Background. Sickle cell disease (SCD) is caused by a single mutation of the ¿-globin gene and is the most
common form of inherited blood disorder. In the US, approximately 100,000 of Americans are affected.
Patients with SCD suffer from repeated red cell sickling and vaso-occlusion episodes, which, since early age,
lead to acute and chronic pain, stroke, anemia, infections, organ failure and premature death. Vaso-occlusion
episodes cause ischemia-reperfusion injury, activation of endothelial cells, immune cells and the coagulation
cascade. These processes lead to a state of chronic inflammation in SCD, associated with increased pro-
inflammatory cytokines, TLR4 activation and oxidative stress in all organs, including the bone marrow (BM).
To date, little is known about how inflammation impacts the BM microenvironment and HSC functions in SCD
patients. Notably, few and limited studies have been conducted on human samples. Preliminary results.
Our previous studies using different animal models have shown that TLR4 activation and upregulation of
miR155 and NF-kB signaling during inflammation results in the remodeling of the BM niche, myeloid lineage
skewing and loss of hematopoietic stem cell self-renewal. Preliminary results that we obtained in SCD patient
samples enrolled in a HSC transplantation (HSCT) clinical trial at City of Hope demonstrated a decrease in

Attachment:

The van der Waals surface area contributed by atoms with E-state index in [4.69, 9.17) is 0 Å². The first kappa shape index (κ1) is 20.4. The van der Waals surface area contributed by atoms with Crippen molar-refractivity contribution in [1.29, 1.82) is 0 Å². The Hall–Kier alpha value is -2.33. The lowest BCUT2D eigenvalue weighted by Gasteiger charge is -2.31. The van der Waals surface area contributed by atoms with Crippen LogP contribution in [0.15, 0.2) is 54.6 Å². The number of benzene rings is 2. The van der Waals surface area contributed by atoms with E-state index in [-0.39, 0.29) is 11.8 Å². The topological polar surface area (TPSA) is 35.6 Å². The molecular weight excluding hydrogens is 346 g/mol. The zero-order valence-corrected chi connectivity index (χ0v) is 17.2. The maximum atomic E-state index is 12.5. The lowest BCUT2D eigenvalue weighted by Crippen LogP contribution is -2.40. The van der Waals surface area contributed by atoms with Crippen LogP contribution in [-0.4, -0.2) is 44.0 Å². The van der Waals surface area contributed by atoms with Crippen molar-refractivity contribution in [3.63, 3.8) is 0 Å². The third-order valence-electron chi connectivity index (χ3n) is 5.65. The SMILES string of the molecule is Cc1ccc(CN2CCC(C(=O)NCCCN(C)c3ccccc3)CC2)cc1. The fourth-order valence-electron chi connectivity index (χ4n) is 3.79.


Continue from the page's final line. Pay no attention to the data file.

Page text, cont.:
frequency and number of CD34+ progenitor cells, decreased ability to generate colonies and increased
miR155 and NF-kB signaling in SCD BM-derived mesenchymal cells (MSC). Hypothesis. We hypothesize
that SCD-induced chronic inflammation remodels the BM niche and impairs HSC function in SCD patients,
and that these changes impact the engraftment of donor HSC during transplant. Aims and Strategy. This
study will be conducted on BM specimens of SCD patients (n=21) prior HSCT and at day +15, +30 and +1yr
after HSCT. Characterization of the cellular components and inflammatory pathways will be carried on BM
biopsies and aspirates by using complementary approaches such as multiparametric flow cytometry analysis,
immunohistochemistry and nanostring assays; CD34+ cells will be isolated at baseline, used for RNA-seq
and tested for colony-forming assay and ability to engraft NSG mice in vivo; BM and peripheral blood serum
will be probed for inflammatory cytokines; MSC will be BM derived in vitro and analyzed characterization and
persistence of the inflammatory signature. Results will be correlated with HSCT outcomes. Aged matched
healthy donors will be used as controls. Relevance. This study represents a unique opportunity to better
understand the biology of SCD in human specimens. Important, the dissection of the mechanisms involved in
BM niche dysfunction and inflammatory state in severe SCD should offer avenues for therapeutic intervention
to improve engraftment and hematopoietic reconstitution in patients with SCD.